Full Disclosure: I own shares of Live Nation Entertainment (LYV)
In early 1982, a comedian turned lawyer turned CEO named Fred Rosen was looking for a strategy for taking on a powerful company called Ticketron. Rosen’s young company, Ticketmaster, was finding the barriers to entry in the ticket distribution business to be formidable. Then, Rosen hit upon an interesting idea. The prevailing practice in the industry was to charge the venue for the service of distributing their tickets. Rosen’s idea was to flip this around. Instead of charging the venue for this service, he would actually pay the venue for the exclusive right to distribute their tickets. He would then charge the ticket buyer a small fee on each ticket sold. Thus, somewhat counter-intuitively, Rosen charged the ticket buyers for this service rather than the ticket suppliers.
The result? Ticketron was quickly decimated and declared bankruptcy in 1991. “When Ticketron came to an end, I felt more like we had stumbled upon a beached whale that had already died than defeated a fierce enemy in battle,” said one of Ticketmaster’s founders.
Rosen probably didn’t realize it, but the implicit question he raised (which side of the market do I charge?) frequently confronts platform companies with two-sided markets. We have previously discussed and lauded platform companies like Amex and CH Robinson. Ticketmaster brings together venues and fans just as Amex brings together merchants and consumers and CH Robinson brings together truckers and shippers. As Rosen discovered, the right platform company can cause a market to tip to a winner take all scenario as we have seen with Google (searchers and advertisers), Ebay (buyers and sellers) and Ticketmaster itself.
Ticketmaster merged with Live Nation Entertainment (LYV) in 2010. Live Nation now controls an even more complex platform bringing together fans, venues, advertisers, ticketing and artists in a multi-sided market. It is a fascinating company. While still in its relative infancy, I believe it has the makings of a powerful moat.
Live Nation was spun off from Clear Channel in 2005. Live Nation operates the first fully integrated live music platform company. It is helpful to think of it as a media business like movies, television, radio or newspapers. The content it provides is live concerts.
The live music industry is comprised of five key parties: Artists, Promoters, Venues, Ticketing Services and Advertisers/Sponsors.
Artists are the content providers in this business. At the top levels (U2, the Rolling Stones, Jay-Z), they can demand the lion’s share of the profit from the live music industry value chain. However, this elite minority is a fraction of the entire artist universe.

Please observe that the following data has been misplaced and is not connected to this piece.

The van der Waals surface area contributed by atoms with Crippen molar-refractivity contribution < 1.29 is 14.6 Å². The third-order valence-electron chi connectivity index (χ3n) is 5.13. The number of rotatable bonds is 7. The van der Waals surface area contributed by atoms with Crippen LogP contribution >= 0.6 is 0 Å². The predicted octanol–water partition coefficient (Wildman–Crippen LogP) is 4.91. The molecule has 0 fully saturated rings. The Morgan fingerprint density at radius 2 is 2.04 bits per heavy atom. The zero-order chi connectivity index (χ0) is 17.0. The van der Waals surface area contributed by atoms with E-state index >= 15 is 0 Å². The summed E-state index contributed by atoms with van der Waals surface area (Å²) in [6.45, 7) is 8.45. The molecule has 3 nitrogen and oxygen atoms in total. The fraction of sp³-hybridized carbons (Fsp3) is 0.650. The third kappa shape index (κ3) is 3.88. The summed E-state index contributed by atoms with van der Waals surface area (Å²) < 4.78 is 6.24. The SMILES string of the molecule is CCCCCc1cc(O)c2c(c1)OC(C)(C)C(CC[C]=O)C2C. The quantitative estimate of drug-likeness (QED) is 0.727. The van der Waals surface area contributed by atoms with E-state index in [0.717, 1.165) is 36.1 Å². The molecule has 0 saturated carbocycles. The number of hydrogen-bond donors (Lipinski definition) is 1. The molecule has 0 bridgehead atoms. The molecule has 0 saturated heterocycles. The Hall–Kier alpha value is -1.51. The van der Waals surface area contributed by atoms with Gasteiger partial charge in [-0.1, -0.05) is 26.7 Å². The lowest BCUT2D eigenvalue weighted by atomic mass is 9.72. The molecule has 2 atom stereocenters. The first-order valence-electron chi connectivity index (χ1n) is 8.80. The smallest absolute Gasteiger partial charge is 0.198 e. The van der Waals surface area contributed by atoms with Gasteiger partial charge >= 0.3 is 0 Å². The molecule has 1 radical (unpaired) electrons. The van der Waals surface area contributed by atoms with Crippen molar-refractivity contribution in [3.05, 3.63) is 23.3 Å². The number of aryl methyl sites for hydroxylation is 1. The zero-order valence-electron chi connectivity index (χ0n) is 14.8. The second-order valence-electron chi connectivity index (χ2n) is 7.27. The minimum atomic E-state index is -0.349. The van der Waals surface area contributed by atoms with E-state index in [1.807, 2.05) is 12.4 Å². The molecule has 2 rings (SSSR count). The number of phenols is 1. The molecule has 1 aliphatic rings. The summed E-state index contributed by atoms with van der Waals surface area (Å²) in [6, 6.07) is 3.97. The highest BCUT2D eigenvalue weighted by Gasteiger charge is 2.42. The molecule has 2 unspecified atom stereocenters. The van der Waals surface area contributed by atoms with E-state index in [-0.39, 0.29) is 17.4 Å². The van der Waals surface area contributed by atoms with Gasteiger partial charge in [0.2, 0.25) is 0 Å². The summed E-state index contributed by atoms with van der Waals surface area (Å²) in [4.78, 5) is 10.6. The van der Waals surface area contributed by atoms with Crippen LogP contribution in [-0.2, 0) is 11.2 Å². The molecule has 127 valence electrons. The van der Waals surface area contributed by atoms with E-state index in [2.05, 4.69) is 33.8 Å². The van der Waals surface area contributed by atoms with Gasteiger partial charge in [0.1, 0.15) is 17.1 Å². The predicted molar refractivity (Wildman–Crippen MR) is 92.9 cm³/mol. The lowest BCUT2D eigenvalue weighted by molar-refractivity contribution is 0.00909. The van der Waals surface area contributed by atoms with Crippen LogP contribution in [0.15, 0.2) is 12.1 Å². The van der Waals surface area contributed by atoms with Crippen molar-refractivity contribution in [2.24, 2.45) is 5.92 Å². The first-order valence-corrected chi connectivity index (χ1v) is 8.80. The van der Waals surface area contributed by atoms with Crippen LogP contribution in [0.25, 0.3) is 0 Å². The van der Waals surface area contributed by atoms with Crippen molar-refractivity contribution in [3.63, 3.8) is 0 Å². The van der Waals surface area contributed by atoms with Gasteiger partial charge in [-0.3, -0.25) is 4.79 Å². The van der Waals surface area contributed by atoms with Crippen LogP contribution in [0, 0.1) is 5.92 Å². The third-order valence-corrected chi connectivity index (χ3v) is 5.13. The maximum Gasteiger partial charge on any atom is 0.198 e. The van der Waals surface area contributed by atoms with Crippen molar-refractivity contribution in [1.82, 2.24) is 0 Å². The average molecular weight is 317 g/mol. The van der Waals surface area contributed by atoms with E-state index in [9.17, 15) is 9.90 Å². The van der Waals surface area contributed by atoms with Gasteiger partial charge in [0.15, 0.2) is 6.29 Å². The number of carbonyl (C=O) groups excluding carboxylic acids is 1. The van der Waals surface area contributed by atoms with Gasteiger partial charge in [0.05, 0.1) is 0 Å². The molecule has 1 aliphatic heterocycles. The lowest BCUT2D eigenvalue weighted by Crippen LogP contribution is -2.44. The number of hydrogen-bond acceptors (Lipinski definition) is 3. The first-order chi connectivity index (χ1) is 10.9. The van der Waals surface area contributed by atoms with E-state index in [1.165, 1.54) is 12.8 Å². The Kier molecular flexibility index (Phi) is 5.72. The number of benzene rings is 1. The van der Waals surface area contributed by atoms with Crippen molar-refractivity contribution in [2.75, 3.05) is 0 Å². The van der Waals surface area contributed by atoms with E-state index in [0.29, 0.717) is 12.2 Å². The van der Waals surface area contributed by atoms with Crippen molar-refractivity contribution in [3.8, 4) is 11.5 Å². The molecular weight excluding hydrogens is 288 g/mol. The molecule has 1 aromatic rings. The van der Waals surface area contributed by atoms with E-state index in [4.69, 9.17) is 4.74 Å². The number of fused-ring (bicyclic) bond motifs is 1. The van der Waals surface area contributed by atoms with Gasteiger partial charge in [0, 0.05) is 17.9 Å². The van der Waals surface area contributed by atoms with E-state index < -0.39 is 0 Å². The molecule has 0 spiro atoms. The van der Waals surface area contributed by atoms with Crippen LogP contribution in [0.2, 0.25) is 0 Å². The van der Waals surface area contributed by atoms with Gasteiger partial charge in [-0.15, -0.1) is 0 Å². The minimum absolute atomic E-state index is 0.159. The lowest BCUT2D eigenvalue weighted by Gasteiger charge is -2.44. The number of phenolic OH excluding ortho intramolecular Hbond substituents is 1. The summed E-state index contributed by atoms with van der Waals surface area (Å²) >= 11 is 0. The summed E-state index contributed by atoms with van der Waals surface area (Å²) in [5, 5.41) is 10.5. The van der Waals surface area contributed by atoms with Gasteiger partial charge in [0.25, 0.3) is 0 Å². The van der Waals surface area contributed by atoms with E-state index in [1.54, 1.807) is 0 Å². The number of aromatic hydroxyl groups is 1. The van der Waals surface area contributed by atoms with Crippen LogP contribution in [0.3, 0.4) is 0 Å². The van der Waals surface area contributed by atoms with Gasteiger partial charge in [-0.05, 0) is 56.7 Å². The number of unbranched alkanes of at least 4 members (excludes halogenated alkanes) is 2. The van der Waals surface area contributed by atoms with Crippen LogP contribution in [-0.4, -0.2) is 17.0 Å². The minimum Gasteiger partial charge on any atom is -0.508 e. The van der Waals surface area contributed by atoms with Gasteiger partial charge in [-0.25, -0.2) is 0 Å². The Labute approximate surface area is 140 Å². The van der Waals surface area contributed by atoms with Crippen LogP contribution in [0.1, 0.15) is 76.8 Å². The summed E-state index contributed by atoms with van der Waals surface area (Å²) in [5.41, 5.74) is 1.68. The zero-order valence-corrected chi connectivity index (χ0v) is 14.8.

Promoters select and book concerts at venues and provide marketing and advertising for the concert. Promoters fall into two broad categories: local and national. Local promoters book at specific venues. When planning a national tour, artists may contract with several or more local promoters in different parts of the country. By contrast, national promoters have the reach to book an entire national tour. The key difference: national promoters provide a guaranteed payment often in advance of the tour. Local promoters provide a percentage of the gross ticket sales. National promoters can afford to offer a guarantee because they are sufficient diversified to minimize the risk of loss. Losses from concerts that under-perform are offset by concerts that meet or exceed expectations. While there are still a few local promoters, most have been acquired or driven out of business.
Venues are the physical locations where concerts occur. Promoters book artists at venues. Venues range in size from small clubs to sports stadiums. Venues earn money through ticket sales (less the amount paid to the artist) as well as ancillary revenue streams such as sales of food and beverages and parking. Metropolitan areas can support a finite number of venues. Beyond this limit, it does not make economic sense to construct additional venues.
Primary ticketing companies provide services – such as websites, call centers, and retail networks from which tickets may be purchased – that facilitate the initial sale of tickets to concertgoers. Contracts between venues and primary ticketing companies are individually negotiated. In a typical contract, a venue agrees to use one primary ticketing company as its exclusive provider for several years. In exchange, the primary ticketing company often agrees to pay to the venue a portion of the fees that the primary ticketing company charges to concertgoers who purchase tickets to events at the venue.
After their initial sale, concert tickets may be resold on the secondary ticketing market. Secondary ticketing companies provide a platform wherein ticketholders can sell to ticket-seekers.
Advertisers and Sponsors
Advertisers and sponsors pay to reach concertgoers through concert, venue and ticketing assets, including websites. The advertising campaigns typically include venue naming rights, on-site venue signage, online banner advertisements and exclusive partner rights in various categories such as beverage, hotel and telecommunications.